Here is a video that tells the story of Jacqueline Domhoff who chose to see her cancer as an opportunity to heal her mind, and Laughter Yoga as a tool to help her do that.
Here is quite a find (don't know how long it will stay on youtube): This is the full 1984 movie of Norman's Cousin acclaimed book "Anatomy Of An Illness" in which he describes how laughter played a major part in his recovery from a terminal disease: A man is randomly stricken with a degenerative spinal disease that threatens to render him paralyzed for the rest of his life. Despite the bleak prognosis, he fights the illness head on with the support of his wife and an indomitable sense of humor.
Two million people from 70 countries voted on 40,000 jokes in a 2002 study by Dr Richard Wiseman, of the University of Hertfordshire and the British Association for the Advancement of Science.
Here are great jokes to lighten up the topic of depression.
I recently read a blog from Dr Kataria responding to an actor who said he could easily laugh on command and was wondering what more Laughter Yoga could teach him (a lot!). Dr K's reply was outstanding as usual, and I took the liberty to build on it. Here it is:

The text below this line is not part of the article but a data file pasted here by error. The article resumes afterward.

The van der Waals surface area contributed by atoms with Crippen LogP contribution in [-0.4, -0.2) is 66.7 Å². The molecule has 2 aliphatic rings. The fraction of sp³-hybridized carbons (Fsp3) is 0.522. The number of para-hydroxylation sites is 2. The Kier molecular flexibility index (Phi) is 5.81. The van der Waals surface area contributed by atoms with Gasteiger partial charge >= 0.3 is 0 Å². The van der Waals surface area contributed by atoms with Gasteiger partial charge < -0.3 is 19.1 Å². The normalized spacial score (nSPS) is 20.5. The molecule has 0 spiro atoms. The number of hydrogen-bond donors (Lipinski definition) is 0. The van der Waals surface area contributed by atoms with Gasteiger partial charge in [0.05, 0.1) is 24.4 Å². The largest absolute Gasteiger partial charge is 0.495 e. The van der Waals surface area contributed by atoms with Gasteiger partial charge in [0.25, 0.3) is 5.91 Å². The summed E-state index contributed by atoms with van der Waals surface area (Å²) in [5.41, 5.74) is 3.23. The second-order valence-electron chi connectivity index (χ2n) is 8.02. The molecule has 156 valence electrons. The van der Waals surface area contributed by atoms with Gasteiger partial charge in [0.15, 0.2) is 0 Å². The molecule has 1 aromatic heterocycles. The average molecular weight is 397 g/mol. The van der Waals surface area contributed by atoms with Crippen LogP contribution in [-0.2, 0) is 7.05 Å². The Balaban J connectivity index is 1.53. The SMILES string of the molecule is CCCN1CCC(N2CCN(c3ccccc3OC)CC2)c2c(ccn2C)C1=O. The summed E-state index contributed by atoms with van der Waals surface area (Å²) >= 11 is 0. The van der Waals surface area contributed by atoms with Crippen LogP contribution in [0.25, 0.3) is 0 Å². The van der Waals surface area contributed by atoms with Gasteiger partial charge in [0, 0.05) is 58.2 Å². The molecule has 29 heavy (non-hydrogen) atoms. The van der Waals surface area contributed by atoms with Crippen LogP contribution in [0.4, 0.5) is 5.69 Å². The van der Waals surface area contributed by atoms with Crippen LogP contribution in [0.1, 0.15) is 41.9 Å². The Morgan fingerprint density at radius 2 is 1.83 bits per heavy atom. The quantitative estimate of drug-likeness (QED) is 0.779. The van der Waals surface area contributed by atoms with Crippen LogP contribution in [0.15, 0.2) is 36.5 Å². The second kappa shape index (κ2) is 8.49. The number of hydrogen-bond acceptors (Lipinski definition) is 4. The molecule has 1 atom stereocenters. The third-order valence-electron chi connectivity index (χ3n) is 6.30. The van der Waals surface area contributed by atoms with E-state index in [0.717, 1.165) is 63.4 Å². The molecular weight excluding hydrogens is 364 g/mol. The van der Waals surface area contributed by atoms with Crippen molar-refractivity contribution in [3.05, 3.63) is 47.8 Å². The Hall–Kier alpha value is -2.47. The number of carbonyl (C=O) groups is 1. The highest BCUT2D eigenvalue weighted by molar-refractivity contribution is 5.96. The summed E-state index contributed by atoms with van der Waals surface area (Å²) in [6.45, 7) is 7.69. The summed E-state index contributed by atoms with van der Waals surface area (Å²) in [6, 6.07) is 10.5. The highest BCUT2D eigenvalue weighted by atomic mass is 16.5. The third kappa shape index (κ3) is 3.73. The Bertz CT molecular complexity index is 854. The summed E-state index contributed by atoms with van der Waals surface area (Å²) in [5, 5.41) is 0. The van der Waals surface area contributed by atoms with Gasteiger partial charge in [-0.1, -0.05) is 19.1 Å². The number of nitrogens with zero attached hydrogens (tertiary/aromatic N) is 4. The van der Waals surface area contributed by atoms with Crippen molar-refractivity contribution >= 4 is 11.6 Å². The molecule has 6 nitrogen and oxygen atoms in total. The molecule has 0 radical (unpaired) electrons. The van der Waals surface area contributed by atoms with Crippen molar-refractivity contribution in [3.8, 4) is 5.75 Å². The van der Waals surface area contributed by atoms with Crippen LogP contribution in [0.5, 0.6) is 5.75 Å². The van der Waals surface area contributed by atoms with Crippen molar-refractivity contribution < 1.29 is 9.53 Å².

Here are several more local articles & videos that covered Laughter Yoga and Laughter Clubs in the US and Canadian media this month, from Vancouver to Miami, via Los Angeles and New York. Laughter Yoga is not a joke. Have we said that before?
Joan Dietrich, 67, of Norton Shores signed up for Laughter Yoga, hoping to lower her high blood pressure. After just one night of class, her blood pressure dropped into the normal range. "The next day, I had a happy, wholesome feeling," she says. That's the point, says Cheryl Oliver, the class instructor. Since she's been doing Laughter Yoga, she handles stress better -- whether someone cuts her off in traffic or ...
124 Quotes On Laughter, Joy and Happiness
No other patient characteristics could predict life or death within two years as strongly as the score for sense of humor.
Psychology On Laughter: the capacity for human laughter preceded the capacity for speech